Under the amendments, a registered series is an “association” and has the attributes of a “registered organization,” for purposes of the UCC, which may facilitate the use of registered series in secured financing transactions. In order to form a registered series, a certificate of registered series must be filed with the secretary of state. Accordingly, under the amendments and accompanying amendments to Delaware’s UCC, the rules for filing UCC statements in Delaware against a registered series formed under the DLLCA should become simplified. While registered series will have the same rights, powers and interseries limitations on liabilities as series previously formed under Section 18-215(b) of the DLLCA, which will be known as “protected series,” registered series are able to obtain good standing certificates from the secretary of state. Note that if an LLC is not in good standing, any registered series associated with such LLC will not be able to obtain a good standing certificate. Because registered series have many of the attributes of a separate entity, and the state is required to maintain a record for registered series, an annual fee of $75 will be payable by each registered series to the secretary of state. The attributes of a protected series will remain unchanged, and thus no annual fee will be payable by a protected series to the secretary of state.

Conversion and Merger of Registered Series

A protected series can convert to a registered series by filing a certificate of conversion and a certificate of registered series. Similarly, a registered series is able to convert back to a protected series. Conversion requires the approval of members holding 50 percent of the profits of such series (unless otherwise provided in the LLC agreement). Additionally, one or more registered series of an LLC may merge or consolidate with or into one or more other registered series of the same LLC, a more practical way to combine the assets and liabilities of two series than previously available under applicable law (i.e., transferring all assets and liabilities). The merger of a registered series must be approved in accordance with the LLC agreement or, if the LLC agreement is silent, then by members holding more than 50 percent of the interest in profits of each merging series. The plan of merger of two registered series could amend a provision of the LLC agreement that relates only to the constituent registered series, without obtaining the vote required by the LLC agreement for an amendment to the LLC agreement.

Additional Considerations

Notwithstanding the amendments, it remains unclear how, and to what extent, the separateness of series will be respected by courts outside Delaware. A bankruptcy court, for example, may not apply Delaware law regarding the separateness of the series and could consolidate the assets of separate series in the event of a bankruptcy. Similarly, courts of other states may not honor the internal affairs doctrine and apply Delaware law if a suit is brought outside Delaware. The Uniform Protected Series Act has been approved by the Uniform Law Commission, which may result in more states having series provisions. This development could increase the likelihood of a court in an adopting jurisdiction correctly interpreting Delaware law and respecting separateness of series.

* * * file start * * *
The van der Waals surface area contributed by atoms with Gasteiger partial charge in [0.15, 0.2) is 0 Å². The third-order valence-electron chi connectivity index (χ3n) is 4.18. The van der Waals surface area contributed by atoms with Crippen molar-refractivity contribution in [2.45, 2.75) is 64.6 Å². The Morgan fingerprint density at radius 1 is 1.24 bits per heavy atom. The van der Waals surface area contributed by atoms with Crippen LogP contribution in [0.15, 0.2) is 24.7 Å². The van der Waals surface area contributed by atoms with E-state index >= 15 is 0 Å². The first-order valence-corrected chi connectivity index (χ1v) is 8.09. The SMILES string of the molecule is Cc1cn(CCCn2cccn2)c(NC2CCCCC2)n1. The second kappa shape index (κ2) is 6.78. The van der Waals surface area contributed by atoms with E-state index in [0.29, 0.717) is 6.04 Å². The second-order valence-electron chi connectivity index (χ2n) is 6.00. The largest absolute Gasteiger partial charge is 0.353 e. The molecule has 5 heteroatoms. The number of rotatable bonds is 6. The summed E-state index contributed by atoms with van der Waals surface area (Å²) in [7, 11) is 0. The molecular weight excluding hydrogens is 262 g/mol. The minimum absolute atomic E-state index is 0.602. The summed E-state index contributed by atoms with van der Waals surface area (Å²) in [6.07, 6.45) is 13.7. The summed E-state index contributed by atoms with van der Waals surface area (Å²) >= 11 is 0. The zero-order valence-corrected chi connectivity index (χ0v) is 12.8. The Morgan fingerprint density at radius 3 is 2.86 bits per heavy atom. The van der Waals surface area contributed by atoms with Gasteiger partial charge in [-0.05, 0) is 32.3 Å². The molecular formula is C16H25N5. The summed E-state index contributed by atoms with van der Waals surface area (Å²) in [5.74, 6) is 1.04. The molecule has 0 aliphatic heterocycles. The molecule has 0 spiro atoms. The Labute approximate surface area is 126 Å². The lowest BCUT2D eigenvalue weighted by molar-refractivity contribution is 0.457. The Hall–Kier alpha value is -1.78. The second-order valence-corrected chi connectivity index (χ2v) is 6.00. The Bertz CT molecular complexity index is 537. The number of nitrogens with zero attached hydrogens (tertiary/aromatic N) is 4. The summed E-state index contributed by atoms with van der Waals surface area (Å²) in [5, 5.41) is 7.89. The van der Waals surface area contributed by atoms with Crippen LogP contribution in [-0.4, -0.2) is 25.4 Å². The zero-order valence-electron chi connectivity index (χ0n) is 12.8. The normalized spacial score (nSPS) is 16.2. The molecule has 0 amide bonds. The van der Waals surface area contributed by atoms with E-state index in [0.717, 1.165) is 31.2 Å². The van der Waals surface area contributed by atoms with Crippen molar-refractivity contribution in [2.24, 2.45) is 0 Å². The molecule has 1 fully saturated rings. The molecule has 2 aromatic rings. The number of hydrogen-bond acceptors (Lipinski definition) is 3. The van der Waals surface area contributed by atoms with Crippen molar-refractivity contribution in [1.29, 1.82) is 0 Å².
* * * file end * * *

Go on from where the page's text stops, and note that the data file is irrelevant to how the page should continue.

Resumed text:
Statutory Public Benefit LLCs

The amendments to the DLLCA provide for the formation of statutory public benefit LLCs which, like public benefit corporations, are intended to produce a public benefit and operate in a responsible and sustainable manner. Examples of public benefits include effects of an artistic, charitable, cultural, economic, educational, environmental, literary, medical, religious, scientific or technological nature. A statutory public benefit LLC permits a for-profit LLC to balance the members’ pecuniary interests with the public benefit to be promoted by the statutory public benefit LLC (as set forth in its certificate of formation) and the best interests of those materially affected by the statutory public benefit LLC’s conduct.

The managers, members or other persons managing the business and affairs of the statutory public benefit LLC are required to balance the members’ pecuniary interests with the stated public benefit, though there is no personal liability for monetary damages for failure to balance such interests in accordance with this provision. Fiduciary duties of the statutory public benefit LLC may otherwise be modified or eliminated, though the ability to restrict duties is more limited than in LLCs generally.

The amendments impose a two-third member voting requirement for a statutory public benefit LLC seeking to amend its certificate of formation in order to revise the statement of its public benefit, merge into an entity that is not a statutory public benefit LLC (or similar entity) or otherwise cease to be a statutory public benefit LLC. The amendments correspond to provisions of the DGCL that relate to public benefit corporations, though formation of a statutory public benefit LLC is not the exclusive means of forming an LLC operated for a public benefit. The amendments provide an additional structure for the increasingly popular goal of seeking to balance pecuniary interests with a public benefit.

Cancellation of LLC Upon Abuse of Powers

Under the amendments, the Delaware attorney general may file a motion in the Court of Chancery to cancel the certificate of formation of any LLC for abuse or misuse of its powers, privileges or existence. Upon any such cancellation, the court has the power to appoint trustees, receivers or otherwise wind up the LLC’s affairs. This new Section 18-112 corresponds to newly amended Section 284 of the DGCL, which provides a similar process for terminating a corporation for abuses.

Blockchain Maintenance of Records and Electronic Transmissions